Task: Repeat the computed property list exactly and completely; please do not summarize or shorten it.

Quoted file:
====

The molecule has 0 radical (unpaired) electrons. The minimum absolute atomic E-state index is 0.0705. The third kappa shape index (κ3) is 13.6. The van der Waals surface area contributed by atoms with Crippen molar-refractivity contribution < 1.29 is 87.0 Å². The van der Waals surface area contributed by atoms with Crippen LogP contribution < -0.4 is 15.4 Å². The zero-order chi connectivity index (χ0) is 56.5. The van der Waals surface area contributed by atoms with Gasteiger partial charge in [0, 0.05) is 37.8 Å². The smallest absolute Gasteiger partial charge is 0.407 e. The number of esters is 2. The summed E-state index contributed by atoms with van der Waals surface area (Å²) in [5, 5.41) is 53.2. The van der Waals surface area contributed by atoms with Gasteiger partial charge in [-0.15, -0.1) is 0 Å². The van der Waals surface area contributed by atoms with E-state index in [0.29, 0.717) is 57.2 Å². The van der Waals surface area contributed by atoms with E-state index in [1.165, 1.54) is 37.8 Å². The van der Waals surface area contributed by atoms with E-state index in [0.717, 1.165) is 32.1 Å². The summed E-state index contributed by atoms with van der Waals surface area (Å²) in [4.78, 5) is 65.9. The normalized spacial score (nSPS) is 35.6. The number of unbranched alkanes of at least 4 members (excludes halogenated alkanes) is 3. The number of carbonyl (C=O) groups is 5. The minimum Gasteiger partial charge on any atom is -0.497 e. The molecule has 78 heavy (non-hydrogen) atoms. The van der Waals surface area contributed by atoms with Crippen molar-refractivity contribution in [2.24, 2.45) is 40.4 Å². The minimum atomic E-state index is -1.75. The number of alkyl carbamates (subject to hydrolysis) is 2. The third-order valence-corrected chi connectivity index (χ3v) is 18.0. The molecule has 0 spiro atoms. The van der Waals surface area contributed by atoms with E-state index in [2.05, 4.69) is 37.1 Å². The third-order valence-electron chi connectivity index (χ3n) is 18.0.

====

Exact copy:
The molecule has 0 radical (unpaired) electrons. The minimum absolute atomic E-state index is 0.0705. The third kappa shape index (κ3) is 13.6. The van der Waals surface area contributed by atoms with Crippen molar-refractivity contribution < 1.29 is 87.0 Å². The van der Waals surface area contributed by atoms with Crippen LogP contribution < -0.4 is 15.4 Å². The zero-order chi connectivity index (χ0) is 56.5. The van der Waals surface area contributed by atoms with Gasteiger partial charge in [0, 0.05) is 37.8 Å². The smallest absolute Gasteiger partial charge is 0.407 e. The number of esters is 2. The summed E-state index contributed by atoms with van der Waals surface area (Å²) in [5, 5.41) is 53.2. The van der Waals surface area contributed by atoms with Gasteiger partial charge in [-0.15, -0.1) is 0 Å². The van der Waals surface area contributed by atoms with E-state index in [0.29, 0.717) is 57.2 Å². The van der Waals surface area contributed by atoms with E-state index in [1.165, 1.54) is 37.8 Å². The van der Waals surface area contributed by atoms with E-state index in [0.717, 1.165) is 32.1 Å². The summed E-state index contributed by atoms with van der Waals surface area (Å²) in [4.78, 5) is 65.9. The normalized spacial score (nSPS) is 35.6. The number of unbranched alkanes of at least 4 members (excludes halogenated alkanes) is 3. The number of carbonyl (C=O) groups is 5. The minimum Gasteiger partial charge on any atom is -0.497 e. The molecule has 78 heavy (non-hydrogen) atoms. The van der Waals surface area contributed by atoms with Crippen molar-refractivity contribution in [2.24, 2.45) is 40.4 Å². The minimum atomic E-state index is -1.75. The number of alkyl carbamates (subject to hydrolysis) is 2. The third-order valence-corrected chi connectivity index (χ3v) is 18.0. The molecule has 0 spiro atoms. The van der Waals surface area contributed by atoms with E-state index in [2.05, 4.69) is 37.1 Å². The third-order valence-electron chi connectivity index (χ3n) is 18.0.